Recent research on Continental European and Central American vaults has established the significance of these techniques, however, as yet there has been little exploitation of digital technologies in the context of medieval vaults in the British Isles. This is despite international recognition of the importance of thirteenth and fourteenth-century English vault design to the history of Gothic architecture in an international context.
The aims of the present symposium are to present new research in this emerging field in order to establish appropriate methodologies using digital tools and identify significant questions for future research in the area.
Abstracts (500 words maximum) are invited for 20 minute papers on the following subjects:
- Representation and analysis of medieval vaults using digital technologies.
- Investigations of British tierceron, lierne or fan vaults.
- Digital techniques used for the analysis of historic works of architecture applicable to gothic vaulted buildings.
Our intention is that proceedings will be published in a suitable journal.
Deadline for abstracts: Friday 13th May 2016
Enquiries and abstracts to be addressed to Nick Webb email.
Symposium date: Thursday 14th July 2016
Location: The University of Liverpool in London, Finsbury Square.
On Monday 1 Feb Nick and Alex went to the University of York to an event organised by Professor Tim Ayers, which brought together three leading experts on European late Gothic to discuss issues of vaulting, specifically international transfer of ideas and the design processes involved. The opening seminar was led by Paul Crossley, Professor Emeritus of the Courtauld Institute and Dr Zoë Opačić of Birkbeck College, offering a reflection on Professor Crossley’s work on late Gothic in Eastern Europe. It was encouraging to hear one of our case studies, Wells Cathedral, described as a clear influence on the work of Peter Parler in Prague Cathedral and discussion of Lincoln Cathedral’s tierceron vaults as an apparent influence on Polish examples of a similar form, for example the Cistercian church of Pelplin. We’ve already identified Lincoln’s nave as an influence on the vaults we’ve scanned at Chester, which share the feature of a ridge rib which does not extend to the side walls. Stuart Harrison was also in the audience and keen to share with us his discoveries about the plan of the now-lost east end of Lincoln Cathedral, which will be published in a forthcoming issue of the Journal of the British Archaeological Association. We can’t wait!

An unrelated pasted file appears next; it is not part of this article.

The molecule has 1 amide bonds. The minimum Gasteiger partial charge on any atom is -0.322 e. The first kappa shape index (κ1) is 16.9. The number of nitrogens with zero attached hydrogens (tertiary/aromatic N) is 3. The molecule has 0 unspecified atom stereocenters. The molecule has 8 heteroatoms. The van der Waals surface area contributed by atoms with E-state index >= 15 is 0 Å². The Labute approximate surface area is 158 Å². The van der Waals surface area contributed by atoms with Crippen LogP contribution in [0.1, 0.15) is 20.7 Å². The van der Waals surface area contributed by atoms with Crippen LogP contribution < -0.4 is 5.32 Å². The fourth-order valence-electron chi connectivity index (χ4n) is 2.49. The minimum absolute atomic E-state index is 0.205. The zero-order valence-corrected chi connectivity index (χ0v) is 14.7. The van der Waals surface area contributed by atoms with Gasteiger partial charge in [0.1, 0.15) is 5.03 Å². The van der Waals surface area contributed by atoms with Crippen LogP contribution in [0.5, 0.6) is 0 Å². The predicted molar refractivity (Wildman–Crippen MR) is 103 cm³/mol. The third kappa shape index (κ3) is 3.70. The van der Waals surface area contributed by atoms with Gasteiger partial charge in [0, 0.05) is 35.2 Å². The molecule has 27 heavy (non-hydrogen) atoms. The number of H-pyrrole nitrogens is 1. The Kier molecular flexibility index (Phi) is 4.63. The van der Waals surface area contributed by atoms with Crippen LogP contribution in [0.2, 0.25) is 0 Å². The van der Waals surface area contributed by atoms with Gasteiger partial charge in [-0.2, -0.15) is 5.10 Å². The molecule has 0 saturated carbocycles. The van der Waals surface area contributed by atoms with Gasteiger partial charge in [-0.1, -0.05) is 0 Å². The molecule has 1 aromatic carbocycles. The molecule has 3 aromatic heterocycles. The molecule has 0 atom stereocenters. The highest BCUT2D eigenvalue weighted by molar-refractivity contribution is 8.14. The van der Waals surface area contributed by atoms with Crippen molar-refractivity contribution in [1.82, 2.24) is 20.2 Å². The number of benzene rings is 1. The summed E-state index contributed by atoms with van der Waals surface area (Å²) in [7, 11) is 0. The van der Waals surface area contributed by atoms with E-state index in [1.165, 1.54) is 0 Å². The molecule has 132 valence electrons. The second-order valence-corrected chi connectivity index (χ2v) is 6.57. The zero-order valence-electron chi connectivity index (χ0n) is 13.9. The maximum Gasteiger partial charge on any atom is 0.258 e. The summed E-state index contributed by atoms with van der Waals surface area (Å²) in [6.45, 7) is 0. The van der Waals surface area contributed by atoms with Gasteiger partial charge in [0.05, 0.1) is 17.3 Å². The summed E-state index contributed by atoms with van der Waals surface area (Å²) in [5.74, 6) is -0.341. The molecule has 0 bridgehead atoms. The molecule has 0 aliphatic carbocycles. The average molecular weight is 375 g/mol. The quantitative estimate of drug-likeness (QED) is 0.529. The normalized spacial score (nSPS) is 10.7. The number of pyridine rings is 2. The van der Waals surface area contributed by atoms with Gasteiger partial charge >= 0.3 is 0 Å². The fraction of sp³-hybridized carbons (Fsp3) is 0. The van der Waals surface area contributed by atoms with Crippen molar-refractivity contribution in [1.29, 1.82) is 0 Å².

Next, Professor Norbert Nußbaum from the University of Cologne gave a lecture entitled ‘Benedikt Ried’s Vaults in Prague Castle and the question of Formative Inventiveness’. Professor Nußbaum is co-author with Sabine Lepsky of Das Gotische Gewölbe (Darmstadt, 1999), a foundational text for the study of Gothic vaulting. Using a series of digital models, Professor Nußbaum showed how the seemingly chaotic designs of the Rider Staircase and the Chancery involved a series of geometrical manipulations based on a two-dimensional plan which could be shifted sideways across a grid or rotated to deconstruct its original logic. He argued that these feats of architectural ingenuity could be compared with the contemporary phenomenon of the ‘Wunderkammer’ (cabinet of curiosities) and were intended to provoke the question ‘How did they do that?’ These were highly sophisticated designs demonstrating the learning of an architect sufficiently confident in his knowledge of the rules to be able to break them – but in contrast to the architects of the Italian Renaissance, the ideas were presented in built form rather than in a textual treatise.
We came away very excited by both the presentation and by the ideas involved, particularly the methodology used to discover the results and the use of colour in the digital models to make clear the hypothetical process enabling the vault design to be accomplished. We saw some clear parallels between the geometries discussed and the vaults we have scanned, but also some significant differences which we look forward to exploring further.
Further information about the event is available here: https://www.york.ac.uk/history-of-art/news-and-events/events/2016/modelling-vaults/.